What the hell was going on? Roentgen instantly realised that unlike visible light, this new form of radiation was amazingly passing through both the vacuum tube and the cardboard, and interacting with his fluorescent screen on the other side of his lab. He named this mysterious new form of radiation "X-rays", after the customary algebraic symbol for an unknown thing: x.
As the weeks progressed, it became obvious that X-rays could pass through other things too, like wood, water and human tissues. Happily, X-rays also caused photographic film to be exposed, and the combination of these two facts allowed Roentgen to take the first ever X-ray picture - of his wife's hand (RIGHT). The discovery would net him the Nobel prize for Physics in 1901.
So what were these mysterious X-rays made of? Subsequent investigations proved that they were a form of electromagnetic radiation. Light is the form of electromagnetic energy most familiar to us, but in reality it is best to think of visible light as merely the portion of the electromagnetic spectrum that our eyes can detect. In reality, the spectrum stretches all the way from low energy radio waves to the ultra-high energy gamma waves. For instance, just to the 'higher energy' side of the visible spectrum is ultraviolet light, which a few other animals (like bees) can detect, despite these waves being utterly invisibility to us. The entire spectrum is depicted below:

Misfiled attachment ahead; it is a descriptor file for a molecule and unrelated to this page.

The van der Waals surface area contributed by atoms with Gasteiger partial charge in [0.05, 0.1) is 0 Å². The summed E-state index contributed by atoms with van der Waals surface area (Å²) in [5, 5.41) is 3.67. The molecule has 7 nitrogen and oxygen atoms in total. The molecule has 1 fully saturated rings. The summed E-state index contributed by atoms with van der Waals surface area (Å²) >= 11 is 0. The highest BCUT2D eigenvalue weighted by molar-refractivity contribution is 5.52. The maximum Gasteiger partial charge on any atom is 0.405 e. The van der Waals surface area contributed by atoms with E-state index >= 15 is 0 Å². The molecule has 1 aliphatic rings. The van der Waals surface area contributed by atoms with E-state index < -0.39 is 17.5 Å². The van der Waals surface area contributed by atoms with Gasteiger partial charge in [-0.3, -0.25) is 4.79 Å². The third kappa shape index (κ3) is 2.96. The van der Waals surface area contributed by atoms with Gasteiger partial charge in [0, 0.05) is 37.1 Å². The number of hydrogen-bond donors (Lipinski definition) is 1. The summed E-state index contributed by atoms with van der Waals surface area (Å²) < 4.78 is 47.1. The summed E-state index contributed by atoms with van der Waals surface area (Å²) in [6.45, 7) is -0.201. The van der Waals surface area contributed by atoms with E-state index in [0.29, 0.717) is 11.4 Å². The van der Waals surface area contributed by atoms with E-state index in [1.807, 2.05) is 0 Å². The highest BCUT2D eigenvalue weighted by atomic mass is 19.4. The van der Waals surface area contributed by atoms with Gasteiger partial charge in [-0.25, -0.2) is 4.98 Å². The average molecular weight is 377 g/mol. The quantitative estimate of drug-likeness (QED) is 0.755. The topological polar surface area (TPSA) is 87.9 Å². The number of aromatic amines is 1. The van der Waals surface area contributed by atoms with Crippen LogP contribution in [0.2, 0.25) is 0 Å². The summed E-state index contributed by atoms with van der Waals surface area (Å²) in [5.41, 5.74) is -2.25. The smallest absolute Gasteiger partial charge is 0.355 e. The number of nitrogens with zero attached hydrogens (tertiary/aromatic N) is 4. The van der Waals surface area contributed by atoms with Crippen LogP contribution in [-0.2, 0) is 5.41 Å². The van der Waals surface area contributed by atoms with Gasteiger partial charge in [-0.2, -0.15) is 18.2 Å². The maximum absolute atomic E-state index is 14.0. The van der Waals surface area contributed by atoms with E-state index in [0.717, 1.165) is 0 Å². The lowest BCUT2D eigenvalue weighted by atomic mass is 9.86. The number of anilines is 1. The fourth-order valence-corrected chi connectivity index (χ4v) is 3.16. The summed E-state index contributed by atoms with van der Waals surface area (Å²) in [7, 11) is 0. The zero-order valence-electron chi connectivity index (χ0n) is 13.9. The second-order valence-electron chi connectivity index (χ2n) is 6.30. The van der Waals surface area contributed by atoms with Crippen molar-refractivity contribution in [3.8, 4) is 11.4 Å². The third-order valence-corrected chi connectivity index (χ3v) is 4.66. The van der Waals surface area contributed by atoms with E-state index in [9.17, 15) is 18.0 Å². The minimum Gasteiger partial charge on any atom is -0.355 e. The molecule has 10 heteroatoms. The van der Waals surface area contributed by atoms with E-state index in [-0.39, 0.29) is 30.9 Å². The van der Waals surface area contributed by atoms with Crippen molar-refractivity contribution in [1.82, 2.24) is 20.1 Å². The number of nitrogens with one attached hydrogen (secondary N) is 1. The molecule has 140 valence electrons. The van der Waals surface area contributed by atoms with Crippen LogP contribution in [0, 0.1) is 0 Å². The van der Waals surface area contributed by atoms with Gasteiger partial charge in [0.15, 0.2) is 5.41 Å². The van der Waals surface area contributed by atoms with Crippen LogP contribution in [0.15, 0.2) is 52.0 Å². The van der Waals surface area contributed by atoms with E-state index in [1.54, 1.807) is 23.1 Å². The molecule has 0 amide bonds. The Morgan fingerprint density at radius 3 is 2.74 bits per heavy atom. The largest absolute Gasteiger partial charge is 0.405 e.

X-rays, you will note from the diagram, are therefore a form of 'light' (though invisible to us) that lies to the higher energy side of our visual spectrum. I think this is a good place to stop and catch our breaths, and we'll continue our story in the next post. There, we'll discuss how X-rays interact with our bodies, and thus how they have come to be so useful in forming X-ray images.